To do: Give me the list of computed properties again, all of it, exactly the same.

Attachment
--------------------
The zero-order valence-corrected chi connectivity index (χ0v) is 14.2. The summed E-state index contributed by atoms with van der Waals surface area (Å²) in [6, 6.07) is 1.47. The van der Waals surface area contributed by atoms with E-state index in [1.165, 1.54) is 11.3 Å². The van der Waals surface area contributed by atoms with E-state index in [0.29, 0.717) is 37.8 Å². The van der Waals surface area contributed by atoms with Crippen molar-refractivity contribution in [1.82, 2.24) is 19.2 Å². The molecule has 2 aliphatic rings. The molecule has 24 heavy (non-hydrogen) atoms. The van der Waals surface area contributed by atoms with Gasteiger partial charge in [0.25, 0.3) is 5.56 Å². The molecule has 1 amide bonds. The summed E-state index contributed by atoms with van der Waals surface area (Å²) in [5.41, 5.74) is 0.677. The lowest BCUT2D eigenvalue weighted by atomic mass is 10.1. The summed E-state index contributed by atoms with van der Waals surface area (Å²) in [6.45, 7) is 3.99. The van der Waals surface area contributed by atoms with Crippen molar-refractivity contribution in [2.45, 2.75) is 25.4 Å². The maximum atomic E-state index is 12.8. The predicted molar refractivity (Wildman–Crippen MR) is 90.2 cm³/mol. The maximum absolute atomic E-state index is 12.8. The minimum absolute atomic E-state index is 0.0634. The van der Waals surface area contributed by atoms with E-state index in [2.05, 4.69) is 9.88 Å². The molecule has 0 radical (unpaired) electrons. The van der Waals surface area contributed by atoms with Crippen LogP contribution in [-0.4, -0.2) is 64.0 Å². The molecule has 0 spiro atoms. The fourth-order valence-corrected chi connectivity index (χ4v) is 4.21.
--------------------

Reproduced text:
The zero-order valence-corrected chi connectivity index (χ0v) is 14.2. The summed E-state index contributed by atoms with van der Waals surface area (Å²) in [6, 6.07) is 1.47. The van der Waals surface area contributed by atoms with E-state index in [1.165, 1.54) is 11.3 Å². The van der Waals surface area contributed by atoms with E-state index in [0.29, 0.717) is 37.8 Å². The van der Waals surface area contributed by atoms with Crippen molar-refractivity contribution in [1.82, 2.24) is 19.2 Å². The molecule has 2 aliphatic rings. The molecule has 24 heavy (non-hydrogen) atoms. The van der Waals surface area contributed by atoms with Gasteiger partial charge in [0.25, 0.3) is 5.56 Å². The molecule has 1 amide bonds. The summed E-state index contributed by atoms with van der Waals surface area (Å²) in [5.41, 5.74) is 0.677. The lowest BCUT2D eigenvalue weighted by atomic mass is 10.1. The summed E-state index contributed by atoms with van der Waals surface area (Å²) in [6.45, 7) is 3.99. The van der Waals surface area contributed by atoms with Crippen molar-refractivity contribution in [2.45, 2.75) is 25.4 Å². The maximum atomic E-state index is 12.8. The predicted molar refractivity (Wildman–Crippen MR) is 90.2 cm³/mol. The maximum absolute atomic E-state index is 12.8. The minimum absolute atomic E-state index is 0.0634. The van der Waals surface area contributed by atoms with E-state index in [2.05, 4.69) is 9.88 Å². The molecule has 0 radical (unpaired) electrons. The van der Waals surface area contributed by atoms with Crippen LogP contribution in [-0.4, -0.2) is 64.0 Å². The molecule has 0 spiro atoms. The fourth-order valence-corrected chi connectivity index (χ4v) is 4.21.